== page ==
Turning a Passion into a Paycheck
An interview with Bradley Knight on his start as a SciArtist
Bradley Knight, recent graduate in marine biology and winner of ECOS' Reef Face Challenge, shares how he combined science with a newfound passion in digital art during COVID-19 lockdowns.
Inspired to engage with science after learning about the pressing environmental issues of our time such as the melting ice caps, starving polar bears and oil spills, Knight's dedication to protecting the planet took the form of a bachelor's degree in marine biology.
While writing his dissertation, COVID hit and changed his entire working environment as well as his mindset about science communication.
"I didn’t connect the dots between art and science until I was writing my dissertation," says Knight. "The UK’s first lockdown gave me all the time in the world to think about every angle that someone could view my research, and although I was writing it for an academic audience and future publications, I wondered how anyone not in academia would get any of it."
Visual illustrations came to mind when thinking about communicating science to a larger audience, and Knight used that as a creative outlet while writing his thesis.
"I made a series of colorful infographics that I would hypothetically use to share my research with the general public," says Knight. "Also, I think spending the breaks in between the writing and research to illustrate graphic designs was good for me during that intense writing process. I came to realize that synthesizing my research in a different way from what I was taught at university, really helped me understand it on a deeper level and in my own way."
"Then after that, science and art just merged for me," says Knight, "and now I can’t help but see how interdisciplinary they are."
Knight graduated in a similar style as many who have finished university during COVID, via an email exchange with his diploma as an attachment. Fresh graduates had to then come to terms with a very different job market, forcing them to get creative.
"Lockdowns during what was meant to be my working gap year before I started graduate school, had me very bored," says Knight. "I had nothing to do, so I looked back at previous chapters of my life where I didn't have much going on, and art kept popping up. I didn't have any materials but didn't want to spend money on paints, so I just started doodling on my iPad."
As working from home and periods of isolation became the norm, more eyes were on devices, consuming content and looking for new ways to connect. Knight took advantage of that and started his Marine Knight Instagram page, highlighting his digital illustrations.
"It started as a hobby," says Knight about his illustrations. "I never really thought it would be anything more in all honesty, but after six months I started taking on commissions for marine life portraits, infographics, factsheets, even logo designs. I might start offering some kind of scientific poster design service for students who aren’t as experienced in digital design and want some guidance nailing their creative science briefs."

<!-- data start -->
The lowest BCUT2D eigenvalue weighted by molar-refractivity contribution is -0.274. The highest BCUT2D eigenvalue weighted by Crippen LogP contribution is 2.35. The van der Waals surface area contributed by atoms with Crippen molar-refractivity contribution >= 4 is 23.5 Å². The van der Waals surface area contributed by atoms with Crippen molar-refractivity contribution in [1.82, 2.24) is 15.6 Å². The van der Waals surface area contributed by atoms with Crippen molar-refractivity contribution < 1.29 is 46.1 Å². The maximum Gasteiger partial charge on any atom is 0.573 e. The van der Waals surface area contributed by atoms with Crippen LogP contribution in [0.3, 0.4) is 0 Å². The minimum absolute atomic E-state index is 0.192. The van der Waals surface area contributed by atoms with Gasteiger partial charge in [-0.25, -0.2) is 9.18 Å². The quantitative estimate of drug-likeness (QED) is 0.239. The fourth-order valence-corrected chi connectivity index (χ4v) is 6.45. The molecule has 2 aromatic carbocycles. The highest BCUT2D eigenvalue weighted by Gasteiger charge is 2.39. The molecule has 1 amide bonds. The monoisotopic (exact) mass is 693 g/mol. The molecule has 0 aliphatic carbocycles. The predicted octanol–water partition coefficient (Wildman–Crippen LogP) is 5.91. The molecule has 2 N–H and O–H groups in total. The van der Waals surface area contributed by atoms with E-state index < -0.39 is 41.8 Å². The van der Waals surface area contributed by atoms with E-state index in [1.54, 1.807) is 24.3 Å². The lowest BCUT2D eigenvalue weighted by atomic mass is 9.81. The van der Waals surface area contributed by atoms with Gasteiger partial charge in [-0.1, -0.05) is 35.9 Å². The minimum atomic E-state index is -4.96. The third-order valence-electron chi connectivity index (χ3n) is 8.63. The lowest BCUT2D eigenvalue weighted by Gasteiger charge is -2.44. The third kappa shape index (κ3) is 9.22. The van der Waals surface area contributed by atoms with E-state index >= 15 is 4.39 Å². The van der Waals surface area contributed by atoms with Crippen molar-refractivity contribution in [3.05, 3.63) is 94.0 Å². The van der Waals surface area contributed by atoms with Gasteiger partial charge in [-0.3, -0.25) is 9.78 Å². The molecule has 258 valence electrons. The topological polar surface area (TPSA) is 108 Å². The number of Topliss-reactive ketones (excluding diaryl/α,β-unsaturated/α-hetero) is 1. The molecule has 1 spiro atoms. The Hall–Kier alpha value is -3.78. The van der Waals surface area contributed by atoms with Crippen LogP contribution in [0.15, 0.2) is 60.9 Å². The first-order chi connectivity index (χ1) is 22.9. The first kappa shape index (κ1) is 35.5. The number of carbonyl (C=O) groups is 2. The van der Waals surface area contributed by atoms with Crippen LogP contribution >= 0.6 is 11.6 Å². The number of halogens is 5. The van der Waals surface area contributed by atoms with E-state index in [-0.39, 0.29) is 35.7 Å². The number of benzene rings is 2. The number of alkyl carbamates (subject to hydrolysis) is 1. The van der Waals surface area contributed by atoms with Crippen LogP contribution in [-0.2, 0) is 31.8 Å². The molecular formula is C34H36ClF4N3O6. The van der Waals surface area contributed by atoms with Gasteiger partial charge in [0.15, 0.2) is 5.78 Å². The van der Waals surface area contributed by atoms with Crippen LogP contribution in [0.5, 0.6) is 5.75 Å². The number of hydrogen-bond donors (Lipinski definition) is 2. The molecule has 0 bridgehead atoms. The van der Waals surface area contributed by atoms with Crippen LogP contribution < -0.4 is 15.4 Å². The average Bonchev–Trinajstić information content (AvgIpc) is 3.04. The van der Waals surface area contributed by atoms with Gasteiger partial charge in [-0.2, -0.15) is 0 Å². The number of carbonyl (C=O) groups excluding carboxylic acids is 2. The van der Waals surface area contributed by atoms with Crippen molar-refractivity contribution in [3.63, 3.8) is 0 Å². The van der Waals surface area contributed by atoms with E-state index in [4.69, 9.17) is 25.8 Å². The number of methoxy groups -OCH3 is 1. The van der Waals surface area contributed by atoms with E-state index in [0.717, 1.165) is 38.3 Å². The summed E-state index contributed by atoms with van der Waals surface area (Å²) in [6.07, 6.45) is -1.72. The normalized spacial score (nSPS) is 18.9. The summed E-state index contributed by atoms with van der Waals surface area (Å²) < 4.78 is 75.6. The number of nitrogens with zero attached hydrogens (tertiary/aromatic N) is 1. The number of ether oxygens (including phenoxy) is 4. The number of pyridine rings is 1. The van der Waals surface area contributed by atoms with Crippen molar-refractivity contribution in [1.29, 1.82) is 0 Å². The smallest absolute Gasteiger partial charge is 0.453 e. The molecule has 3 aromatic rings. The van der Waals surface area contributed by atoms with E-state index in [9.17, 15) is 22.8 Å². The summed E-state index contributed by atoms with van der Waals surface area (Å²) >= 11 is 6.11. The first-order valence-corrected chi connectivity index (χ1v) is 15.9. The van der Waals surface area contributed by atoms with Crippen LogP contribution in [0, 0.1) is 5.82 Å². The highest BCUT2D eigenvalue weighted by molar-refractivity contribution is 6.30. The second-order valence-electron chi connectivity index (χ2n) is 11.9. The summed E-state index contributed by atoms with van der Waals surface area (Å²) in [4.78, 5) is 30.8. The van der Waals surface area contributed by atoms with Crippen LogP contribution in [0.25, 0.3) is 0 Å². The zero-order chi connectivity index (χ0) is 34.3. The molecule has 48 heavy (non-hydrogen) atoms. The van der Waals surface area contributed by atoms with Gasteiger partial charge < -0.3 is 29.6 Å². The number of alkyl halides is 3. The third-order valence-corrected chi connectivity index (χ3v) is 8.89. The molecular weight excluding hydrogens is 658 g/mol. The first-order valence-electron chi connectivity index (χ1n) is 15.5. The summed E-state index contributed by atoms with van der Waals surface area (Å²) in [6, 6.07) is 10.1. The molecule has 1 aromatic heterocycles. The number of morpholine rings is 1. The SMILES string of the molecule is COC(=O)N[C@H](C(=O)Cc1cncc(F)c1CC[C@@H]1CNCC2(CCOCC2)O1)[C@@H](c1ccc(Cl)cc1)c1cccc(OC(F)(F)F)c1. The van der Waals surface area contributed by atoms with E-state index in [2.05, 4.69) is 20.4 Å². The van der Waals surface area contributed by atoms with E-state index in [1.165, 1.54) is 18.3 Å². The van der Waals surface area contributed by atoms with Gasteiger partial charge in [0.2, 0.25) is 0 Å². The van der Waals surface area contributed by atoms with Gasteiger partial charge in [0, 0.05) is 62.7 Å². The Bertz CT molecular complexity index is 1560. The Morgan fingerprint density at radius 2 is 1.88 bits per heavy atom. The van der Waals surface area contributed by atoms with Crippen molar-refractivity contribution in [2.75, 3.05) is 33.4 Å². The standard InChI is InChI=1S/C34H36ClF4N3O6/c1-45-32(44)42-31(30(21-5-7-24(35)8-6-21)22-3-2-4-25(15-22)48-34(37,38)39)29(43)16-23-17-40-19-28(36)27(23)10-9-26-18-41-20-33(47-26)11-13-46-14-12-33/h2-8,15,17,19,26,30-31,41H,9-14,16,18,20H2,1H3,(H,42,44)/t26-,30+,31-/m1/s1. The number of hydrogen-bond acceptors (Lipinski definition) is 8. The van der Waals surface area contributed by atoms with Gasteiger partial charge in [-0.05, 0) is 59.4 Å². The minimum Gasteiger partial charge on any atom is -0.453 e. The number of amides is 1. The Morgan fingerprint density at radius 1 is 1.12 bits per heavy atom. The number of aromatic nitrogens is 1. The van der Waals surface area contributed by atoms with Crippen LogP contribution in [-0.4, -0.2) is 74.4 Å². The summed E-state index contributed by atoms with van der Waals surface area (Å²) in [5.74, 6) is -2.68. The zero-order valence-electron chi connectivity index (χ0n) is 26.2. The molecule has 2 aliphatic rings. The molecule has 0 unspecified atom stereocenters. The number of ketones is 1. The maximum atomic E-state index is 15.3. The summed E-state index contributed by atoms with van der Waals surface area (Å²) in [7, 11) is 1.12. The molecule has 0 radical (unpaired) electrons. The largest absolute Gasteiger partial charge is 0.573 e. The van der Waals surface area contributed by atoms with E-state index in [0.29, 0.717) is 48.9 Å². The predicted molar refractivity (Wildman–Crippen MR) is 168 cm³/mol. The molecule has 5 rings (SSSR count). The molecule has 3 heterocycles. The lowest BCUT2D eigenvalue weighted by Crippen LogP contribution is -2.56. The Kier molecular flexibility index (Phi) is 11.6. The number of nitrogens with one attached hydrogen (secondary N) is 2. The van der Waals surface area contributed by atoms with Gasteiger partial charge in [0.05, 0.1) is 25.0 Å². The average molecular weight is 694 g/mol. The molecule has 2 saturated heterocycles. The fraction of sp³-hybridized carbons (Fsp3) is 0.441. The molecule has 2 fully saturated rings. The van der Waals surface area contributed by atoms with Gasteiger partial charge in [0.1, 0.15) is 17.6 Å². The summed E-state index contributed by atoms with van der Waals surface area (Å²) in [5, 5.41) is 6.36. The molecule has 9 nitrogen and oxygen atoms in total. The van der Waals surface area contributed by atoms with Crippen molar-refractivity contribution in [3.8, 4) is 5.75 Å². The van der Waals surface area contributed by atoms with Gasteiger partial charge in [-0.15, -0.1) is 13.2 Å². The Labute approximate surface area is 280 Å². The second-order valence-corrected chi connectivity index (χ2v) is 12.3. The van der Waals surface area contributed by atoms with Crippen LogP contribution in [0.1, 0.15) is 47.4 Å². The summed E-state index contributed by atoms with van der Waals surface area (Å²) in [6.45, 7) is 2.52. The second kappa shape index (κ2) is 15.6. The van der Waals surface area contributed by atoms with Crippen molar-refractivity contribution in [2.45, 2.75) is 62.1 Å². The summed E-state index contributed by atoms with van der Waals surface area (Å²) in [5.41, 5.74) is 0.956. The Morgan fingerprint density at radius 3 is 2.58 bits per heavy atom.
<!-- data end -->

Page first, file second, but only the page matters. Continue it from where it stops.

Knight's ability to deliver high quality and scientifically accurate illustrations is demonstrated on his Instagram page and online shop where 30% of the proceeds go to Marine Conservation Society UK.
His most recent work has been a collaboration with Save the Sharks Organization on a series of educational infographics of one of Knight's favorite types of animals to illustrate.
Salmon Shark illustration and educational guide by Bradley Knight in collaboration with Save the Sharks Organization demonstrates Knight's ability and what he offers as commissioned designs.
"Before this time last year all I wanted to do was research, work behind the scenes in some lab investigating interesting topics," says Knight. "That’s changed, just as a lot of things have. Now all I want to do is to be involved in delivering the messages of marine conservation biology to people through science communication. Going forward I want to use SciArt as a tool for effective, and impactful marine conservation communication, and at the same time, I want to get some justice for our mother sea and her glorious marine life."
As Knight's desire to communicate science through art has manifested in many illustrations and commissioned pieces, one of his first collaborative projects was with ECOS as a participant in the Reef Face Challenge co-hosted by Save our Symbionts campaign director and Infinife Designs founder, Matthew Adams.
"The whole reef face idea was a fantastic idea," says Knight. "Personalizing issues coral reefs face by literally giving the reef a face is such a strong message. Since the competition, I have used the reef face challenge as inspiration for creating commissioned reef face portraits for people."
Knight's Reef Face design was inspired by the Red Sea which hosts some of the most heat-tolerant corals in the world, one of Knight's reasons for choosing that body of water. Serving as an educational tool and inspiring action are two of ECOS' goals, and Knight truly delivered this.
Knight's Reef Face Design: a self-portrait of Knight created as a collage of Red Sea fish and invertebrates